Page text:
FES may take a little bit of getting used to. Your physiotherapist may need to help you relearn a comfortable gait, as old habits that helped you manage your foot drop are no longer needed. You may have some soreness in your legs, hips or torso as you learn to use different muscles to walk.
Very occasionally people find that the stimulation or the electrodes causes irritation of their skin. Using hypoallergenic electrode patches or asking your Brightwell physiotherapist about changing the type of stimulation that is used can often solve these problems. You will be provided with your personal set of pads and electrodes at your first consultation.
Who can use FES?
If you have difficulty with walking due to foot drop, you may benefit from FES. However, as FES stimulates the existing nerves in the legs, it is important that your nerve fibres between the spinal cord and the muscles are not damaged. To be suitable for the treatment, you need to be able to walk, even if only for a few metres with a stick or other walking aid.
Typically, you will have an initial assessment that lasts for about an hour to see if you are suitable for treatment and if you respond to the FES stimulation. If you do respond, then you can start the treatment process. One of our physiotherapists will set up the device with you and teach you how to use it. At first you may find it difficult and time consuming to put the device on and position the pads correctly, but this becomes easier with practice.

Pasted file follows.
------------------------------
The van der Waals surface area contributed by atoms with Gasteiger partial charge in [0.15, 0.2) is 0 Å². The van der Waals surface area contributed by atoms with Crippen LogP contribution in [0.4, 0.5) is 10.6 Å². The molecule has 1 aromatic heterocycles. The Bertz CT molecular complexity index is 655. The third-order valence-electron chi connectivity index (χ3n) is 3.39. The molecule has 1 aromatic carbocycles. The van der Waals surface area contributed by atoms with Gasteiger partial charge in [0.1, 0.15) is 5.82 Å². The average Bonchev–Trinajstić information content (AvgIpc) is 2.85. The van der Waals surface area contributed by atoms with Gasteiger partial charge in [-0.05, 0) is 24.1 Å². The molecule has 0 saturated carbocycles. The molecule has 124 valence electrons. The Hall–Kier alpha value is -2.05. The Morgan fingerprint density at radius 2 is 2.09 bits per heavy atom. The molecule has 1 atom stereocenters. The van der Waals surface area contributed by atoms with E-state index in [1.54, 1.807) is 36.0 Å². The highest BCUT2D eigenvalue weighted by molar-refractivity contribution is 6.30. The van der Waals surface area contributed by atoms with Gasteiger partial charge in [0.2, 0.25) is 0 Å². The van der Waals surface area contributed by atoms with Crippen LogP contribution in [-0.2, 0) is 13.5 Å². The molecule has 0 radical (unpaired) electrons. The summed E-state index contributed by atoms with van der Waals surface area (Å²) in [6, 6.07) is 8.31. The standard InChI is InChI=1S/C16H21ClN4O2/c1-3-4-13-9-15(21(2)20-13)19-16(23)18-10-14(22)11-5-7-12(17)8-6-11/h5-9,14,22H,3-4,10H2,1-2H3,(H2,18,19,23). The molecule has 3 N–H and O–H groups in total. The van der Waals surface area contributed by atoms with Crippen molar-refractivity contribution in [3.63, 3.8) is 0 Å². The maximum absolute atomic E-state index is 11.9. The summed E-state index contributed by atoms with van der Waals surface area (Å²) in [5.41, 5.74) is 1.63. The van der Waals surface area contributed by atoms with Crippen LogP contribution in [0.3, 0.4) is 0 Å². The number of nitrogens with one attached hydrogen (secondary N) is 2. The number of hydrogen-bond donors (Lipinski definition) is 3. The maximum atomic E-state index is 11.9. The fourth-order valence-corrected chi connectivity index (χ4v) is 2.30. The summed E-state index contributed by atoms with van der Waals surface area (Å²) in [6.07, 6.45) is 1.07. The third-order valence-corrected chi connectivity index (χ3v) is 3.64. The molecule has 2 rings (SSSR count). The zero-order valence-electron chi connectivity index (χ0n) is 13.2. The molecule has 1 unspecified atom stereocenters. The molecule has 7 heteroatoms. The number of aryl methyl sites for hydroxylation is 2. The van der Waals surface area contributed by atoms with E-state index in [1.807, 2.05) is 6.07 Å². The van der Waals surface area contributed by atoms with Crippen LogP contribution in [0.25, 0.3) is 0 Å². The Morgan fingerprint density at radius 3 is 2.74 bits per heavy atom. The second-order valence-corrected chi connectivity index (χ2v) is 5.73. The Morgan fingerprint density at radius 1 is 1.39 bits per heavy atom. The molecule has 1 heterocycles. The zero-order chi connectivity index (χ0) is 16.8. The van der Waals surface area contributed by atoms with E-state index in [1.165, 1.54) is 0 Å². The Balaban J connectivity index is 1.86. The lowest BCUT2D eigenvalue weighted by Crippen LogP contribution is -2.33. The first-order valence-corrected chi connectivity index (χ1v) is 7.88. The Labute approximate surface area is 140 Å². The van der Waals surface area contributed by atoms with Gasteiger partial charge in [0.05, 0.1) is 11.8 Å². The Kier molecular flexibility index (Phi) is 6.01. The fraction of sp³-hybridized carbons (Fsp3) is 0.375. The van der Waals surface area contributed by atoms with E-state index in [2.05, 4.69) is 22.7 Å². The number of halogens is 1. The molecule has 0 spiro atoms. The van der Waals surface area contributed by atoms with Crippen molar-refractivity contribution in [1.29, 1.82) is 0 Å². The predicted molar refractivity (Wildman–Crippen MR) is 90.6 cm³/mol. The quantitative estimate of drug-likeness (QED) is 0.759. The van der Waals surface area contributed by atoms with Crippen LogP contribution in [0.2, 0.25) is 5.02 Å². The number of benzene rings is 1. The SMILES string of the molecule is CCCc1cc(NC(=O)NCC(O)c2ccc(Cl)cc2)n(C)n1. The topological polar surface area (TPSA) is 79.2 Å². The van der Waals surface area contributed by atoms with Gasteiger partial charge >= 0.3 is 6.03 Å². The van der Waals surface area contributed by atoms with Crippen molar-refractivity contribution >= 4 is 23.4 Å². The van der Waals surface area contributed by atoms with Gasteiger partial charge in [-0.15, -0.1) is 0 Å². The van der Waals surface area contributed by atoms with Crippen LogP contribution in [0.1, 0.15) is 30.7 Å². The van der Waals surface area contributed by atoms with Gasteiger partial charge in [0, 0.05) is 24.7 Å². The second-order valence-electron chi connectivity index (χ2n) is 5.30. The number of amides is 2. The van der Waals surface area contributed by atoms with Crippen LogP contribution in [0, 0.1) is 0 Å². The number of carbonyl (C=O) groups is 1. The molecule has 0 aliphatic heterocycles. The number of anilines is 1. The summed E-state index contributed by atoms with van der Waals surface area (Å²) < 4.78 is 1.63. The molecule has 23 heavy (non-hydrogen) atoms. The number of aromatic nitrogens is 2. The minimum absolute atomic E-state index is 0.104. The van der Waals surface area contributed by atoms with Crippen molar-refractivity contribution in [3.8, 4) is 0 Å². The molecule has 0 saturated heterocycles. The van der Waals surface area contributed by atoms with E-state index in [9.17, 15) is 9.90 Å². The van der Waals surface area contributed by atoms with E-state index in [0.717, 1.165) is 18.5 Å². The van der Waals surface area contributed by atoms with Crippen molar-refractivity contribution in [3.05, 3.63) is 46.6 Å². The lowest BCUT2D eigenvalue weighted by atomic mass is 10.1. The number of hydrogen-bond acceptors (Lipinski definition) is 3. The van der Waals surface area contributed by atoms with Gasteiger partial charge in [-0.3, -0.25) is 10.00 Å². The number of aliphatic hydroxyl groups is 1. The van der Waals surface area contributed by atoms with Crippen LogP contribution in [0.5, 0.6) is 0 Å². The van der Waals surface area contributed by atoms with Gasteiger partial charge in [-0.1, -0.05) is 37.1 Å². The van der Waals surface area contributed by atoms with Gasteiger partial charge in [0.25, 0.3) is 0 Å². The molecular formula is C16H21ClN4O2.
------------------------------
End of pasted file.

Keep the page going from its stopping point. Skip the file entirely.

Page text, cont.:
Once one of our trained physiotherapists and you have agreed that a FES device is beneficial and suitable, we will give you a clinical referral to a recommended supplier. That supplier, will discuss cost and options with you, as well as delivery timescales.
Follow up sessions at The Brightwell will be necessary to adjust the electrode position and the strength of the electrical stimulation. This can change as your muscles strengthen and your nerves get used to the level of stimulation.
How do I get an appointment at The Brightwell FES Clinic?
If you are an existing member and/or come to The Brightwell for therapy, your physiotherapist will be able to recommend your suitability to be booked into an assessment session.
If you are not an existing service user, please call 01454 201686 or email firstname.lastname@example.org to be booked in.
The assessments work as follows:
Initial assessment with a fully trained FES physiotherapist
Approximately one hour, cost £60 plus a one-off fee of £18 for personal pads and electrodes.
Follow up sessions.
You will usually only require one or two follow up sessions. Cost £60 each.
We recommend an annual review to look at continued correct use, gait, posture, and any physical changes.
Please note that we will refer you to a reliable and approved supplier, The Brightwell does not offer any warranty for the equipment or recommend any funding options. The supplier will discuss costs with you. We will gladly supply a letter of clinical support if required.
We would like to thank Woodstock Homes for their ongoing support and for funding to set up The Brightwell FES Clinic.